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June 10, 2002

Lakers Take Away Remaining Drama

In a weekend of intensely anticipated sporting events that proved to be frustrating anticlimaxes, the New Jersey Nets' excruciating 106-103 loss to the Los Angeles Lakers on Sunday was the final coup de disgrace.

The Lakers, now within one game of a third consecutive NBA title, are all that. In fact, Kobe Bryant and Shaquille O'Neal, who had 36 and 35 points, respectively, are even more. They're all this and all that. But for one night on their home court, the Nets were almost as good.

Jason Kidd was everywhere with 30 points and 10 assists. Spider-Man couldn't cover more territory. Kenyon Martin awoke, scoring 26 points. In effect, Game 3 was virtually an elimination game. And the Nets played with a desperate fury worthy of it. After all, no team in the history of the NBA has come back from a 3-0 deficit.

The Lakers, behind 94-87, simply made every play they needed down the stretch in an imperiously efficient 19-9 closing push. O'Neal made enough free throws (11 of 17), plus an acrobatic block of a Kidd layup in the last minute. No shot, even when double-teamed, was beyond Bryant's plastic-man ability to stretch himself inches beyond the leap of his foes.

"The light is starting to flicker a little bit. Their two stars stepped it up big time," Net Coach Byron Scott admitted. "There are 28 other teams that don't have anybody to stop them either."

Then Scott really summed up this now-defunct series. "Shaq is just a freak of nature," said Scott, who has watched O'Neal score 111 points in three games as he heads for his third straight most valuable player award in the NBA Finals. "You'd have to get Mr. O'Neal and Mrs. O'Neal together again to come up with somebody to stop Shaq."


Washington Post


Their Best Still Not Good Enough

At last, at the end, there were no excuses to fall in line behind, no sacrificial scapegoats to absorb all the slings and all the arrows of poor effort and lousy execution. That, it turned out, was the most helpless, hopeless, hapless feeling of all.

The Nets played a terrific basketball game Sunday night. They shot the ball well, nearly 52% for the game. They ran the ball well. They got wonderful efforts from their two stars, Jason Kidd and Kenyon Martin, who had 56 points between them. They even managed to score 14 more points in the paint than the Lakers.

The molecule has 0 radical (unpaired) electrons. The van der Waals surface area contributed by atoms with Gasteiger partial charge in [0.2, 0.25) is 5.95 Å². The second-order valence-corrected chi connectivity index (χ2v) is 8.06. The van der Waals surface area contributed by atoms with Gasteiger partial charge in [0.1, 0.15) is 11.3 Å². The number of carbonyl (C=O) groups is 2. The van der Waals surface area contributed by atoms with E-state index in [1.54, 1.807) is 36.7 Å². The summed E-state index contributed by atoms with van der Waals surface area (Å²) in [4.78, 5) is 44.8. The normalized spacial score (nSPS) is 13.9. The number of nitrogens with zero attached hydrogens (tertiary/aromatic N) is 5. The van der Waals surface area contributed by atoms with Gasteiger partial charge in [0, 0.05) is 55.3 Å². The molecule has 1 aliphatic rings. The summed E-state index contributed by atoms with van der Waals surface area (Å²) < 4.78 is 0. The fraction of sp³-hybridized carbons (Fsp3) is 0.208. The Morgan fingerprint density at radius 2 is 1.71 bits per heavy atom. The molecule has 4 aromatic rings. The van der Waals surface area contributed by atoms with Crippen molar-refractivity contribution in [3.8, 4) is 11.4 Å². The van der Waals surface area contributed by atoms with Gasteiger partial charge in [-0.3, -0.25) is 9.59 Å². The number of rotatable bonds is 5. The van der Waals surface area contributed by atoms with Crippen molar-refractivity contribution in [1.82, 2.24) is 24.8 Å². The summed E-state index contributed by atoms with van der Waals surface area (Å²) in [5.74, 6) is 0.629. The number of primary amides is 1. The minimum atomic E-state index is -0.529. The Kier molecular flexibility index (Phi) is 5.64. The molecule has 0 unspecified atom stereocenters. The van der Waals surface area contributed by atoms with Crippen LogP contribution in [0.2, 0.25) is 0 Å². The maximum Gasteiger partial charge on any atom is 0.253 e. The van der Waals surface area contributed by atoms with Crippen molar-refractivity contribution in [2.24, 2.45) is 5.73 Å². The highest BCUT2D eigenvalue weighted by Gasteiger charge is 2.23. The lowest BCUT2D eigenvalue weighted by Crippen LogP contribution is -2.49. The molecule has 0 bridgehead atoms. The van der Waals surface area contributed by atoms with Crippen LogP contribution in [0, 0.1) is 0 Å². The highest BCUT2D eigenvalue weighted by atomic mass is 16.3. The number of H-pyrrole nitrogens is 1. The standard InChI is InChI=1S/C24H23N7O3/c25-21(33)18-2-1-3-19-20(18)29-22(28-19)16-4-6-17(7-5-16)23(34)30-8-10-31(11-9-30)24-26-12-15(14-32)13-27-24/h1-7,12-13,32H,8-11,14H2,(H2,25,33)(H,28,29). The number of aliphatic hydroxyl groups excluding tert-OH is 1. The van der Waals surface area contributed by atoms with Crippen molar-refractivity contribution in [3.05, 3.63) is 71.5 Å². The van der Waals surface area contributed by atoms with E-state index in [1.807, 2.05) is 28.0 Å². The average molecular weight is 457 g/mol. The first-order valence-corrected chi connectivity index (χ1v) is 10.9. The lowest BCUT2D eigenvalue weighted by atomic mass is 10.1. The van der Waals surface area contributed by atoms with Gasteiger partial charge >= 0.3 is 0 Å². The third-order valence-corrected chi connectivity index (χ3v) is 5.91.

They had their shoe heels poised on the Lakers' fingertips

And it still wasn't good enough.

Helpless. Hopeless. Hapless.

"They are a relentless team," Martin would say through a sigh and a set of shrugged shoulders. "And they are also a talented team. It's why they've won two championships in a row."

Forget the formalities and let's call it three, because the Lakers aren't just a great team, they are a greedy one. They won Sunday's game, 106-103, when it would have been perfectly acceptable to save themselves for Wednesday night. They took a 3-0 lead in this series when 2-1 would have been just as daunting.

They win even when they're not supposed to win.

Which is what makes them so frightening.

And makes this series so over.

The luster of this splendid season has already been scratched and scuffed for the Nets; their lone aspiration across the next three days is to keep the Lakers from dulling its memory entirely with the business end of a broom.

Professionals aren't supposed to play for pride, and they aren't supposed to be trolling for moral victories.

But without pride, without a consolation prize or two, what do the Nets have left, exactly?


Newark Star-Ledger


Home Isn't Much of an Advantage

Back when no one cared about the Nets, which seems like yesterday, the organization pulled a hi-tech hoax. The Nets couldn't cause a commotion, so they created one. In a desperate effort to breathe life into a building and a team, they manufactured crowd noise over the loudspeakers. There were whistles, applause and lots of love.

Basically, the Nets faked it more than anyone on "Sex in the City." In yet another example of how far they've come, there was real human emotion at Continental Airlines Arena on Sunday night. Though the cheering and the passion was all natural, it didn't exactly pound off the walls as hard as Shaq is pounding the Nets. Even after a very long and tough week in L.A., the Nets returned to a civil and somewhat suspicious building. You think the players didn't notice? After the Game 3 player introductions, Kenyon Martin had to tug at his ear and wave his hands to give fans the cue to be heard. Then came a plea from the public-address announcer: "Get on your feet. You are the sixth man." And Lucious Harris thought he had that role all to himself.

As the NBA Finals came to a critical crossroads for the Nets, they really had no choice. Home court either had to be an advantage, or serve as the dance floor for the Lakers' three-peat celebration.

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